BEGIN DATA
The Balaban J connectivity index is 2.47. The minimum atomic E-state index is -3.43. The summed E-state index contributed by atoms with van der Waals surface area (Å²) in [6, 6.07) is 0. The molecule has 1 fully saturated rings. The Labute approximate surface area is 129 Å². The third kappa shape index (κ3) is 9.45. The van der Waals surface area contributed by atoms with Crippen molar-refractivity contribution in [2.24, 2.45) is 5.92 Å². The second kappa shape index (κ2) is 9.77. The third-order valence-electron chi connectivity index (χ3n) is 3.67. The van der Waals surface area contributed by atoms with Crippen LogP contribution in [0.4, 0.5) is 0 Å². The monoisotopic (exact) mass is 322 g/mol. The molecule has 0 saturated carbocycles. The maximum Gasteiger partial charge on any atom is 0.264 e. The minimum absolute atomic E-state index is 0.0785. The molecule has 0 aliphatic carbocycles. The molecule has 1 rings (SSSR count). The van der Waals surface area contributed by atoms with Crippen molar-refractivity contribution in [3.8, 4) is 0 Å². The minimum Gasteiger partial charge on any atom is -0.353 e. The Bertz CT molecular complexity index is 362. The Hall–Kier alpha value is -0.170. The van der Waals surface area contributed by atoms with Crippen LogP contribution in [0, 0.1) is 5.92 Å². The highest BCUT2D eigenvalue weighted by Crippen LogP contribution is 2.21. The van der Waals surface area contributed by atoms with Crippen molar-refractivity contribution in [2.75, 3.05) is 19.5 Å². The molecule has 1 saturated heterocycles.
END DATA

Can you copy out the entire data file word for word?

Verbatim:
The Balaban J connectivity index is 2.47. The minimum atomic E-state index is -3.43. The summed E-state index contributed by atoms with van der Waals surface area (Å²) in [6, 6.07) is 0. The molecule has 1 fully saturated rings. The Labute approximate surface area is 129 Å². The third kappa shape index (κ3) is 9.45. The van der Waals surface area contributed by atoms with Crippen molar-refractivity contribution in [2.24, 2.45) is 5.92 Å². The second kappa shape index (κ2) is 9.77. The third-order valence-electron chi connectivity index (χ3n) is 3.67. The van der Waals surface area contributed by atoms with Crippen LogP contribution in [0.4, 0.5) is 0 Å². The monoisotopic (exact) mass is 322 g/mol. The molecule has 0 saturated carbocycles. The maximum Gasteiger partial charge on any atom is 0.264 e. The minimum absolute atomic E-state index is 0.0785. The molecule has 0 aliphatic carbocycles. The molecule has 1 rings (SSSR count). The van der Waals surface area contributed by atoms with Crippen molar-refractivity contribution in [3.8, 4) is 0 Å². The minimum Gasteiger partial charge on any atom is -0.353 e. The Bertz CT molecular complexity index is 362. The Hall–Kier alpha value is -0.170. The van der Waals surface area contributed by atoms with Crippen LogP contribution in [0, 0.1) is 5.92 Å². The highest BCUT2D eigenvalue weighted by Crippen LogP contribution is 2.21. The van der Waals surface area contributed by atoms with Crippen molar-refractivity contribution in [2.75, 3.05) is 19.5 Å². The molecule has 1 saturated heterocycles.